The Monetary Authority of Singapore has completed its investigations into benchmark rate fixings in the island state and has released a proposed regulatory framework to govern the process going forward. As part of the process, the MAS says that 20 banks and 133 traders have been found in breach of best practice and that it has taken “supervisory actions” against institutions and individuals.
MAS says the banks were found to have “deficiencies” in the governance, risk management, internal controls, and surveillance systems for their involvement in benchmark submissions. These banks have been censured and directed to adopt measures to address their deficiencies. The banks are required to report their progress to MAS on a quarterly basis, and conduct independent reviews to ensure the robustness of their remedial measures.
In further action, MAS says the banks are required to set aside additional statutory reserves with MAS at zero interest for a period of one year. The duration for which the additional statutory reserves are to be placed with MAS may be varied depending on MAS’ assessment of the adequacy of the measures put in place by each bank to address the deficiencies and risks identified.
The authority says its actions against the banks are “calibrated according to the severity of attempts by traders in these banks to inappropriately influence financial benchmarks”. This includes consideration of the number of traders within the bank who attempted to inappropriately influence benchmarks, whether traders from other banks were involved, and the number of times these attempts occurred. MAS has also considered supervisory actions taken by other regulators for deficiencies relating to the London Interbank Offered Rate benchmark submissions, and the size of the Singapore market relative to other markets.
Although MAS notes that 133 is a “small proportion” of the number of traders in Singapore, there is some shock at the number involved. The authority says these traders were “found to have engaged in several attempts to inappropriately influence the benchmarks”.
MAS acknowledges that there is no “conclusive” finding that SIBOR, SOR and FX benchmarks were successfully manipulated, but stresses the traders’ conduct reflected “a lack of professional ethics”. It adds that it takes “a serious view of the need to uphold high standards of integrity in the industry and expects banks to foster a culture of ethical conduct among all their employees”.
Although the respective banks have taken disciplinary actions against the traders involved and about three-quarters of these traders have resigned from or have been asked to leave their banks, MAS warns that the rest of the traders who remain employed by their banks “have been, or will be, subject to disciplinary actions”. These include reassignment to other jobs, demotions, and forfeiture of bonuses. The industry will put in place measures to facilitate reference checks, so that an institution would be made aware if a potential hire had been implicated in attempts to inappropriately influence benchmarks.
On an even more serious note, MAS has referred some cases to the Commercial Affairs Department and the Attorney-General’s Chambers, but it notes that based on the available information and evidence, “no criminal offence under current Singapore law appears to have been committed”.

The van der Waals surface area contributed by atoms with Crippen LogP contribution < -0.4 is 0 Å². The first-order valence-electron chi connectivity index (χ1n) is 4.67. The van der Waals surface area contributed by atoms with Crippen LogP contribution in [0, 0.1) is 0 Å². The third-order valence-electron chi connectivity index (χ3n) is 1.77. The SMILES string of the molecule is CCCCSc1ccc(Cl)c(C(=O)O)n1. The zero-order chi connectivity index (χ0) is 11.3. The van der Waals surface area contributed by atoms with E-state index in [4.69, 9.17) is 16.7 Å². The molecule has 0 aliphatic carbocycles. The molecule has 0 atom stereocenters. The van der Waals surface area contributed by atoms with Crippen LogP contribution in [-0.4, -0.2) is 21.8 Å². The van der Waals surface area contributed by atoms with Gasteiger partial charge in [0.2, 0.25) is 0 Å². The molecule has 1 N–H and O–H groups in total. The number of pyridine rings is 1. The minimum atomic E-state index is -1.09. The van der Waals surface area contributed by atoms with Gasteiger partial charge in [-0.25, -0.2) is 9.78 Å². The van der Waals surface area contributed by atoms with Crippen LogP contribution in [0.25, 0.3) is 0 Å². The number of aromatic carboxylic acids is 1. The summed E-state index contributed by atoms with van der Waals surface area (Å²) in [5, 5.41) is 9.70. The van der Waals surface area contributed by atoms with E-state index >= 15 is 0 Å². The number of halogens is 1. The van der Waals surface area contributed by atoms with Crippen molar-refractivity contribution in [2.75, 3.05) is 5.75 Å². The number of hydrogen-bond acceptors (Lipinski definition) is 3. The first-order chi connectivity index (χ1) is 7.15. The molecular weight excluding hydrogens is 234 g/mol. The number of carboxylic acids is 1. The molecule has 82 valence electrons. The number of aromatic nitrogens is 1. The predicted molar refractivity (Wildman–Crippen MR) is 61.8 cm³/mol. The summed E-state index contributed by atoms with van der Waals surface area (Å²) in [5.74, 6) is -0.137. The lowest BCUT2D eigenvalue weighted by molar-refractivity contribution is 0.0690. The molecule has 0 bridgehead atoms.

As far as the revised framework is concerned, MAS says it will introduce specific criminal and civil sanctions under the Securities and Futures Act (SFA) for manipulation of any financial benchmark. This will cover all financial benchmarks including SIBOR, SOR, and FX Benchmarks.
It also intends to subject the setting of key financial benchmarks to regulatory oversight. MAS will have the powers under the SFA to designate key benchmarks based on considerations such as the systemic importance of a benchmark and an assessment of its susceptibility to manipulation. MAS proposes to designate as key benchmarks the SIBOR, SOR and FX Benchmarks currently administered by the Association of Banks in Singapore (ABS).
The administrator and submitters of key benchmarks will be required to be licensed by MAS, and will be subject to regulatory requirements and requirements for administrators of key benchmarks will include the establishing of effective arrangements for regular monitoring and surveillance of benchmark submissions;?the putting in place robust governance arrangements to identify and mitigate actual and potential conflicts of interest; and?the establishment of a committee that will be responsible for overseeing the benchmark administration process and code of conduct for submitters.
The proposal further states that the submitters of key benchmarks will include compliance with the code of conduct for submitters developed by the respective administrators and?the appointment of an external auditor to conduct an annual independent review of the submitter’s benchmark submission activities and submission of this auditor’s report to MAS.
Teo Swee Lian, deputy managing director at MAS, says, “Ensuring the integrity of the processes for setting financial benchmarks is vital. MAS has taken firm supervisory actions against the banks, based on a careful assessment of their respective deficiencies. The proposed new regulatory framework will minimise the risk of attempts to inappropriately influence these benchmarks. The industry must also play its part in enhancing the robustness of the financial benchmarks, and in cultivating high standards of professional integrity and ethics.”